Taking 79 views of Olympic’s famous carving from many angles was a boon to recreating it, but it still takes some imagination to visualize the crisply carved details beneath all of that thick (and drippy) paint. I have approached the museum with a plea to consider restoring it to its former oaken glory. This is not only doable, but would not cost much compared to the benefits. There is nothing historical about all of that paint, since we are looking at a surface drastically changed after RMS Olympic’s service. If it were returned to the original wood surface, visitors to this iconic symbol of the Grand Staircase would be greeted with a work that matches the c.1911 archival photographs, or the 1997 movie image in their minds, depending on their personal experience with the Titanic/Olympic stories. This can only increase the public enjoyment of the carving, and enhance the museum’s asset. Thomas W. Ward Shipbreakers of Sheffield, Yorkshire, purchased this wood carving, it is believed at the Knight & Rutley auction in 1935. Thomas W. Ward is the facility that did the final demolition of RMS Olympic's hull in 1937 at Inverkeithing, Scotland. Although the clock was already painted in the Heaton, Tabb & Co. Ltd., redecoration of Olympic, November 1932 to May 1, 1933, in “various tones of Georgian green with gilt,” it was during the shipbreakers’ ownership of the carving that it received many additional layers of thick off-white paint.

In a world with camera-enabled phones in every pocket, and the resulting endless photographing, and “selfies,” it is hard to imagine a time when amateur photography was not so commonplace. As no known photographs of RMS Titanic’s Grand Staircase exist, we must rely primarily on the promotional views of it taken by Harland & Wolff official photographer, RJ Welch, c.1911. These were all taken either below eye level, above eye level, or to the right or left of center. Therefore, for my “base” image, I had to depend on a perfectly centered frontal view photo, that I took at Sea City. From this image I developed an exact tracing of the outline and projected a simple version of it onto my wooden work surface. This was merely a guide to the proportions, as all details save the silhouettes would be covered in clay, requiring frequent reference to both the archival, c.1911 photographs, and the seventy-nine, April 5, 2017 ones taken at the Sea City Museum.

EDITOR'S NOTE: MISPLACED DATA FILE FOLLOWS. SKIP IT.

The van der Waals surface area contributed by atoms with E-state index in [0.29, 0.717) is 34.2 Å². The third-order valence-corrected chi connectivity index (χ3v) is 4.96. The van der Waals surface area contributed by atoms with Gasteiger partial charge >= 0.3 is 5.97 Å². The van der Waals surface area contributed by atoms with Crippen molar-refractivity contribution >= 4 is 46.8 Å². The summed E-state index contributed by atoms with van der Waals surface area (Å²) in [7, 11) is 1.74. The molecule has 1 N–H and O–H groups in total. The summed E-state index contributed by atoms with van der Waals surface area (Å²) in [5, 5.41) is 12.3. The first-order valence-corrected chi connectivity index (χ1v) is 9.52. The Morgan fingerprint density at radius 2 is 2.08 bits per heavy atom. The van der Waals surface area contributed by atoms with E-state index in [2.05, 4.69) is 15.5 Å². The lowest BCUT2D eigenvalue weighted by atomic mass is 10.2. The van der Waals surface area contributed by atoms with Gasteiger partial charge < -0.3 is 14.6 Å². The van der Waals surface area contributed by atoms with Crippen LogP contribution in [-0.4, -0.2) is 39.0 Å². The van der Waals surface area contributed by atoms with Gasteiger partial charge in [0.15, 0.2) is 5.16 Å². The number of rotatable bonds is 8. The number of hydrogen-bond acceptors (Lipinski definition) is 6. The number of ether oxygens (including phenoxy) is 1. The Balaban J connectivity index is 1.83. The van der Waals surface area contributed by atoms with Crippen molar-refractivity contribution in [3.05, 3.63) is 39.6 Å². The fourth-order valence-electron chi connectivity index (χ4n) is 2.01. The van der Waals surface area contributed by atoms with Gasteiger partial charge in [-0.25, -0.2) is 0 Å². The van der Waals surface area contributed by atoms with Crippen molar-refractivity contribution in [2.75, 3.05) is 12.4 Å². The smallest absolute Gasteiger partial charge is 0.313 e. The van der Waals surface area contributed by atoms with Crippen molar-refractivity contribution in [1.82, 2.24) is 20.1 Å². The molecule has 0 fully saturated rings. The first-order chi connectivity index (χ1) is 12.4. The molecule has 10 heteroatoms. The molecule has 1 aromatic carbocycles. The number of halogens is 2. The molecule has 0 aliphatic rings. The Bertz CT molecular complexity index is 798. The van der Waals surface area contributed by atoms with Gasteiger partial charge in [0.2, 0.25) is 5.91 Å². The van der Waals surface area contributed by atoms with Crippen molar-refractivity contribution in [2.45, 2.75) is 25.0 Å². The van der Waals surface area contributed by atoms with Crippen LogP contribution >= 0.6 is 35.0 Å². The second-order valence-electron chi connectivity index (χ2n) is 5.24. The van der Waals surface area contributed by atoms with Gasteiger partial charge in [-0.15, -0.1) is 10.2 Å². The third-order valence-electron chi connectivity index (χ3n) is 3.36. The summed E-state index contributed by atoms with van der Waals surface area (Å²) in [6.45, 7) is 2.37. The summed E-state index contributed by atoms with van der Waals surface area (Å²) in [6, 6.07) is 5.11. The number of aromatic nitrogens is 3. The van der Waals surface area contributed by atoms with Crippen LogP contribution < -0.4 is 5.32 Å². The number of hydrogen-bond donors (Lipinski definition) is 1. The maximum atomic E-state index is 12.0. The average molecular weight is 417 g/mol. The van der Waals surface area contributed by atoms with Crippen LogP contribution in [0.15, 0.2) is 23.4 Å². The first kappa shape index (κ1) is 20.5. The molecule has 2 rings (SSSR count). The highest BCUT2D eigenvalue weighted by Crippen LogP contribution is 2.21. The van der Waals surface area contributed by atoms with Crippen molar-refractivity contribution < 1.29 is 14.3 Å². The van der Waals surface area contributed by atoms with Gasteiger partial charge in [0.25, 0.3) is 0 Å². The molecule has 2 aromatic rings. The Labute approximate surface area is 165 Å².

I’m not a woodcarver, I’m a modeler. I model in clay, then we make molds, and castings from those molds. To carve in wood, what one would have to call a ‘virtuoso work’ of this kind would take, in my estimation, at least a year. I cannot imagine it taking less than that. The problem then would be that few collectors would be able to afford an entire year of a master woodcarver’s time. My method is to combine genuine oak with resin castings and composition moldings applied to the oak. Then everything is ‘stained and grained’ to harmonize, and look like the real thing. “Graining” is a technique of trompe l’oeil (French: “to fool the eye”), that is to paint one thing to look like something else. In this case, to create the appearance of wood or faux bois (false wood). Some parts of the architectural surround will be all oak. For example: the pilasters. However, the capitals with the cherubs heads on top of those pilasters will be cast resin.

By the way, this is an extremely unusual motif. I have rarely seen a cherub’s head in a capital. Even rarer is that the volutes on the Olympic capital have been turned upside-down. I have never seen this before. Volutes are always the other way around. So now we have a capital with topsy-turvy volutes and a cherub’s head. I can imagine that the cherub motif was to coordinate with the cherub lamp at the bottom of the Grand Staircase. In the end, we have a rare combination resulting in what is likely a one-of-a-kind capital. How appropriate for a ship that has become so special in history.